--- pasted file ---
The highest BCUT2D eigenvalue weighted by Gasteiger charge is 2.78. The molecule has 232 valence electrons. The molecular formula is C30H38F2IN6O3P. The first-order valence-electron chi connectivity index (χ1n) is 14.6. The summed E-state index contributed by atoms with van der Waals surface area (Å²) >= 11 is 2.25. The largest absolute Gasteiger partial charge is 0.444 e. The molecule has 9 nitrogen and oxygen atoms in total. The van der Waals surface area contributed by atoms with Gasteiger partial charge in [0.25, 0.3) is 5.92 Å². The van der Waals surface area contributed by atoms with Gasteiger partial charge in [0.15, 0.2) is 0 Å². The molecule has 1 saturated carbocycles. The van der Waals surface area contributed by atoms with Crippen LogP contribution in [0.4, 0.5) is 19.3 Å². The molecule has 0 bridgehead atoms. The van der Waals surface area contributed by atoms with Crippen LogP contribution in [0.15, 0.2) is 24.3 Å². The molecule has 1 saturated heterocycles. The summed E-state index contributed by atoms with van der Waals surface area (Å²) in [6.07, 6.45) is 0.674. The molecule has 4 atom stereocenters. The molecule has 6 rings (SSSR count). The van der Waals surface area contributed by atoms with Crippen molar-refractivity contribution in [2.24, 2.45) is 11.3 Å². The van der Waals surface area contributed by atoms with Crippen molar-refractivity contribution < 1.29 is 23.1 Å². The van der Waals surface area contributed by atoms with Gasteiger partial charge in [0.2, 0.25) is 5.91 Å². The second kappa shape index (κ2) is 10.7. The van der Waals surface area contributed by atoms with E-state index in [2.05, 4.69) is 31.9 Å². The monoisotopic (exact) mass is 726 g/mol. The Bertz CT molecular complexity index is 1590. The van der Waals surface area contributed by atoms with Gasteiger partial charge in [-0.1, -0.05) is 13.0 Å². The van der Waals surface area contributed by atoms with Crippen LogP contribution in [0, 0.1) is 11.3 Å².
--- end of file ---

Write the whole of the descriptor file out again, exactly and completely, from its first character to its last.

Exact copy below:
The highest BCUT2D eigenvalue weighted by Gasteiger charge is 2.78. The molecule has 232 valence electrons. The molecular formula is C30H38F2IN6O3P. The first-order valence-electron chi connectivity index (χ1n) is 14.6. The summed E-state index contributed by atoms with van der Waals surface area (Å²) >= 11 is 2.25. The largest absolute Gasteiger partial charge is 0.444 e. The molecule has 9 nitrogen and oxygen atoms in total. The van der Waals surface area contributed by atoms with Gasteiger partial charge in [0.25, 0.3) is 5.92 Å². The van der Waals surface area contributed by atoms with Gasteiger partial charge in [0.15, 0.2) is 0 Å². The molecule has 1 saturated carbocycles. The van der Waals surface area contributed by atoms with Crippen LogP contribution in [0.4, 0.5) is 19.3 Å². The molecule has 0 bridgehead atoms. The van der Waals surface area contributed by atoms with Crippen LogP contribution in [0.15, 0.2) is 24.3 Å². The molecule has 1 saturated heterocycles. The summed E-state index contributed by atoms with van der Waals surface area (Å²) in [6.07, 6.45) is 0.674. The molecule has 4 atom stereocenters. The molecule has 6 rings (SSSR count). The van der Waals surface area contributed by atoms with Crippen molar-refractivity contribution in [2.24, 2.45) is 11.3 Å². The van der Waals surface area contributed by atoms with Crippen molar-refractivity contribution < 1.29 is 23.1 Å². The van der Waals surface area contributed by atoms with Gasteiger partial charge in [0.2, 0.25) is 5.91 Å². The second kappa shape index (κ2) is 10.7. The van der Waals surface area contributed by atoms with E-state index in [2.05, 4.69) is 31.9 Å². The monoisotopic (exact) mass is 726 g/mol. The Bertz CT molecular complexity index is 1590. The van der Waals surface area contributed by atoms with Gasteiger partial charge in [-0.1, -0.05) is 13.0 Å². The van der Waals surface area contributed by atoms with Crippen LogP contribution in [0, 0.1) is 11.3 Å².